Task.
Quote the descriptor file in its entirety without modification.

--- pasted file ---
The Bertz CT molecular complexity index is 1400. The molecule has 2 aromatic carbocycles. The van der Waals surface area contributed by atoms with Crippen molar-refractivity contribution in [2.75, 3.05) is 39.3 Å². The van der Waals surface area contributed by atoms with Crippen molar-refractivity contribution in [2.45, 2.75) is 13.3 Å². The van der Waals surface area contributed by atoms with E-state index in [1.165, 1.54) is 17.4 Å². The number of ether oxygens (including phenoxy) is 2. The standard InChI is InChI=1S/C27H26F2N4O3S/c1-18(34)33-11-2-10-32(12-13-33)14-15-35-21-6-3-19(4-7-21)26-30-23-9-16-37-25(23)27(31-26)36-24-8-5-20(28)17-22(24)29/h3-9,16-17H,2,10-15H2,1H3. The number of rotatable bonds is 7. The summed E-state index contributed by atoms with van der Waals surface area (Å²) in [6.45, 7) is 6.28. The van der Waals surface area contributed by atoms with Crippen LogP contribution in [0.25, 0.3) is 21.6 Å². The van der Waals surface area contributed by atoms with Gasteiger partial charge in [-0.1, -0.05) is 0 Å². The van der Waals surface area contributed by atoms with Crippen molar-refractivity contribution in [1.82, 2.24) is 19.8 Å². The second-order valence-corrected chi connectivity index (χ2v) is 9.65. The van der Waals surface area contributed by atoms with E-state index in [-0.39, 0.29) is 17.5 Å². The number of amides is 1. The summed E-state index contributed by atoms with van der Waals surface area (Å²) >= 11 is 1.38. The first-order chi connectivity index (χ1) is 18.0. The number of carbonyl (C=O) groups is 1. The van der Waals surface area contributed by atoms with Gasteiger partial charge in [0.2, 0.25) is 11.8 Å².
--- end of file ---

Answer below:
The Bertz CT molecular complexity index is 1400. The molecule has 2 aromatic carbocycles. The van der Waals surface area contributed by atoms with Crippen molar-refractivity contribution in [2.75, 3.05) is 39.3 Å². The van der Waals surface area contributed by atoms with Crippen molar-refractivity contribution in [2.45, 2.75) is 13.3 Å². The van der Waals surface area contributed by atoms with E-state index in [1.165, 1.54) is 17.4 Å². The number of ether oxygens (including phenoxy) is 2. The standard InChI is InChI=1S/C27H26F2N4O3S/c1-18(34)33-11-2-10-32(12-13-33)14-15-35-21-6-3-19(4-7-21)26-30-23-9-16-37-25(23)27(31-26)36-24-8-5-20(28)17-22(24)29/h3-9,16-17H,2,10-15H2,1H3. The number of rotatable bonds is 7. The summed E-state index contributed by atoms with van der Waals surface area (Å²) in [6.45, 7) is 6.28. The van der Waals surface area contributed by atoms with Crippen LogP contribution in [0.25, 0.3) is 21.6 Å². The van der Waals surface area contributed by atoms with Gasteiger partial charge in [-0.1, -0.05) is 0 Å². The van der Waals surface area contributed by atoms with Crippen molar-refractivity contribution in [1.82, 2.24) is 19.8 Å². The second-order valence-corrected chi connectivity index (χ2v) is 9.65. The van der Waals surface area contributed by atoms with E-state index in [-0.39, 0.29) is 17.5 Å². The number of amides is 1. The summed E-state index contributed by atoms with van der Waals surface area (Å²) >= 11 is 1.38. The first-order chi connectivity index (χ1) is 18.0. The number of carbonyl (C=O) groups is 1. The van der Waals surface area contributed by atoms with Gasteiger partial charge in [0.2, 0.25) is 11.8 Å².